A WARTIME Scottish rail disaster which claimed the lives of more than 200 soldiers on their way to Gallipoli is to be at the heart of the country’s Great War centenary commemorations this year.
Culture Secretary Fiona Hyslop today confirmed the The Quintinshill Disaster will be among the events staged nationwide to commemorate World War I, unveiled today.
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The train crash on May 22 1915 just outside the Border town killed 216 of the Leith-based 7th Battalion The Royal Scots, Territorial Force.
They were journeying to Liverpool, prior to sailing for Gallipoli.
To this day Quintinshill remains the worst rail crash to have ever happened in the UK in terms of loss of life.
Ms Hyslop said: “Throughout 2015 – the busiest year in Scotland’s five-year commemorations programme – we will continue to encourage people in all parts of Scotland to join with us to consider the impact of the First World War, which claimed the lives of more than 100,000 Scots and left many more injured or disabled.
“The Quintinshill Rail Disaster, Gallipoli campaign and Battle of Loos each had a profound and long-lasting impact on Scotland and it is right that we pause to remember each event, and the Scottish communities who were affected.
“The First World War had a significant and broad impact on our nation. Through our national commemorations the people of Scotland will have opportunities to reflect on its lasting social and civic legacy.”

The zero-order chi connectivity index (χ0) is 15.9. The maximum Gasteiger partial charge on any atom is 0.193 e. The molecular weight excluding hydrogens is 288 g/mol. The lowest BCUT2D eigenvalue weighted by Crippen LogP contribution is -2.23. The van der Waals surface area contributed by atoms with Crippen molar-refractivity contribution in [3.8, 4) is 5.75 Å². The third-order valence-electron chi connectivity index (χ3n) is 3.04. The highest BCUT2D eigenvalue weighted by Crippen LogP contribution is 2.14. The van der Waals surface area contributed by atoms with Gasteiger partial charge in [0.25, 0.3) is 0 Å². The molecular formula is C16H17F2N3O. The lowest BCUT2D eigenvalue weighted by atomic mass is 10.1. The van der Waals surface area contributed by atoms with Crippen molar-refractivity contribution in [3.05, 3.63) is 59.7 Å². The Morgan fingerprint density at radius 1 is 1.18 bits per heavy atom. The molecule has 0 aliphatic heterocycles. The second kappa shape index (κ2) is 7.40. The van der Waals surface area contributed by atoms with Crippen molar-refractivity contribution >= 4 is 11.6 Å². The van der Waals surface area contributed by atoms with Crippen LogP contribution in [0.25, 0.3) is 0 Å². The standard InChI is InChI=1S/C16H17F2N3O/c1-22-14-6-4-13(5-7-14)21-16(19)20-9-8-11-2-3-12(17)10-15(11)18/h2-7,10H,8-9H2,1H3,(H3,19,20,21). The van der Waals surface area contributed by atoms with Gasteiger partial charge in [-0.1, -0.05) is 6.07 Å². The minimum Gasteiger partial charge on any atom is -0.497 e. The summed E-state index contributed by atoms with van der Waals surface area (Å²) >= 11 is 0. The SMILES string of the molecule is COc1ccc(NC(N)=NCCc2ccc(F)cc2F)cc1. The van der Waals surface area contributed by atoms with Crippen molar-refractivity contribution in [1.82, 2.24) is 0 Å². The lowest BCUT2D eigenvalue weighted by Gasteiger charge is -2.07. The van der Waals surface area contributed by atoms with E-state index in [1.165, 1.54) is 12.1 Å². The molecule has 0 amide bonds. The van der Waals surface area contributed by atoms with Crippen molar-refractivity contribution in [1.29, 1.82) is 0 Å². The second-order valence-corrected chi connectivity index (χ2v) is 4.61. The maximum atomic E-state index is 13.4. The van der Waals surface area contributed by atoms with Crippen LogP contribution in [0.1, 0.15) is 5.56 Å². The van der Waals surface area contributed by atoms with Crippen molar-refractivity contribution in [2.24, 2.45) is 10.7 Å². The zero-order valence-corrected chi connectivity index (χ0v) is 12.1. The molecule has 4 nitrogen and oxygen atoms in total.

Events in Gretna and Leith in Edinburgh will mark the centenary of the Quintshill disaster on May 22 and 23.
Other events will see Stirling host a national commemoration on June 4 and 6 to mark the 100-year anniversary of the date the 52nd (Lowland) Infantry Division arrived in Gallipoli after training in the city.
The division, including many Scottish battalions, landed on the Gallipoli peninsula on June 4 to take part in the allied naval and military operation to force the Dardanelles which aimed to secure entry to the Black Sea and to the then capital of Turkey, Istanbul.
On September 26, Dundee will host a national event to commemorate the centenary of the start of the Battle of Loos, in which around 30,000 Scots fought. Battalions from every Scottish regiment fought in the Battle of Loos and suffered huge numbers of casualties. Of the 21,000 killed, over 7,000 were Scottish soldiers. Almost every town and village in Scotland was affected by the losses at Loos. Six Battalions of the Black Watch, mostly drawn from Dundee and its surrounding counties, took part.
The 4th Black Watch, “Dundee’s Own”, suffered huge losses with 57 per cent of men killed or wounded on the first day of battle.
Norman Drummond, chair of the Scottish Commemorations Panel, said: “2015 will be the busiest year in Scotland’s commemorations, and we will further pause to reflect on the horror of war, the service and sacrifice of our servicemen and women and of those at home, and the lessons we continue to learn.”
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